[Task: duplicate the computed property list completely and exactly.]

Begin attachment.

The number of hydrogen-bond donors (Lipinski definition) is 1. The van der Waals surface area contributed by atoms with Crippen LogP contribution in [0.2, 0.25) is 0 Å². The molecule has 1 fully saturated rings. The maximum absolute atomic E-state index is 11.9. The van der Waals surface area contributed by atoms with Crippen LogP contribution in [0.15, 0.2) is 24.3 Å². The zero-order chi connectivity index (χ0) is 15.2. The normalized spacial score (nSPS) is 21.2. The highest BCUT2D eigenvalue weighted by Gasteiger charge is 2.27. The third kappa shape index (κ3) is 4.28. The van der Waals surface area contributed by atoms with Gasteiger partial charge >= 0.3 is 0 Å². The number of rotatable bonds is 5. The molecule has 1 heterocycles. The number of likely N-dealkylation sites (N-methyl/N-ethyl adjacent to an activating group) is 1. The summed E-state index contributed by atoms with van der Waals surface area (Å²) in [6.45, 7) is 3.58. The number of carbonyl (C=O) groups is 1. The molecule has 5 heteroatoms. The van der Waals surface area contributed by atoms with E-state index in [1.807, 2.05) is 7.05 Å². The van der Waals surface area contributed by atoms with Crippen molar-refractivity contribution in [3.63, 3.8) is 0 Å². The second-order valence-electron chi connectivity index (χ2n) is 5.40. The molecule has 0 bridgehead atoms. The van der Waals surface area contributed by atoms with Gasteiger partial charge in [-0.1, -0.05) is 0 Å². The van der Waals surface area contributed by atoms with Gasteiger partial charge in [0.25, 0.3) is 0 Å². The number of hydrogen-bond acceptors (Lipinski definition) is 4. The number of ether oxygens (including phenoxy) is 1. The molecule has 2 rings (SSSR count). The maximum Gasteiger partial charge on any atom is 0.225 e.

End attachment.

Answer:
The number of hydrogen-bond donors (Lipinski definition) is 1. The van der Waals surface area contributed by atoms with Crippen LogP contribution in [0.2, 0.25) is 0 Å². The molecule has 1 fully saturated rings. The maximum absolute atomic E-state index is 11.9. The van der Waals surface area contributed by atoms with Crippen LogP contribution in [0.15, 0.2) is 24.3 Å². The zero-order chi connectivity index (χ0) is 15.2. The normalized spacial score (nSPS) is 21.2. The highest BCUT2D eigenvalue weighted by Gasteiger charge is 2.27. The third kappa shape index (κ3) is 4.28. The van der Waals surface area contributed by atoms with Gasteiger partial charge >= 0.3 is 0 Å². The number of rotatable bonds is 5. The molecule has 1 heterocycles. The number of likely N-dealkylation sites (N-methyl/N-ethyl adjacent to an activating group) is 1. The summed E-state index contributed by atoms with van der Waals surface area (Å²) in [6.45, 7) is 3.58. The number of carbonyl (C=O) groups is 1. The molecule has 5 heteroatoms. The van der Waals surface area contributed by atoms with E-state index in [1.807, 2.05) is 7.05 Å². The van der Waals surface area contributed by atoms with Crippen molar-refractivity contribution in [3.63, 3.8) is 0 Å². The second-order valence-electron chi connectivity index (χ2n) is 5.40. The molecule has 0 bridgehead atoms. The van der Waals surface area contributed by atoms with Gasteiger partial charge in [-0.1, -0.05) is 0 Å². The van der Waals surface area contributed by atoms with Gasteiger partial charge in [0.25, 0.3) is 0 Å². The number of hydrogen-bond acceptors (Lipinski definition) is 4. The number of ether oxygens (including phenoxy) is 1. The molecule has 2 rings (SSSR count). The maximum Gasteiger partial charge on any atom is 0.225 e.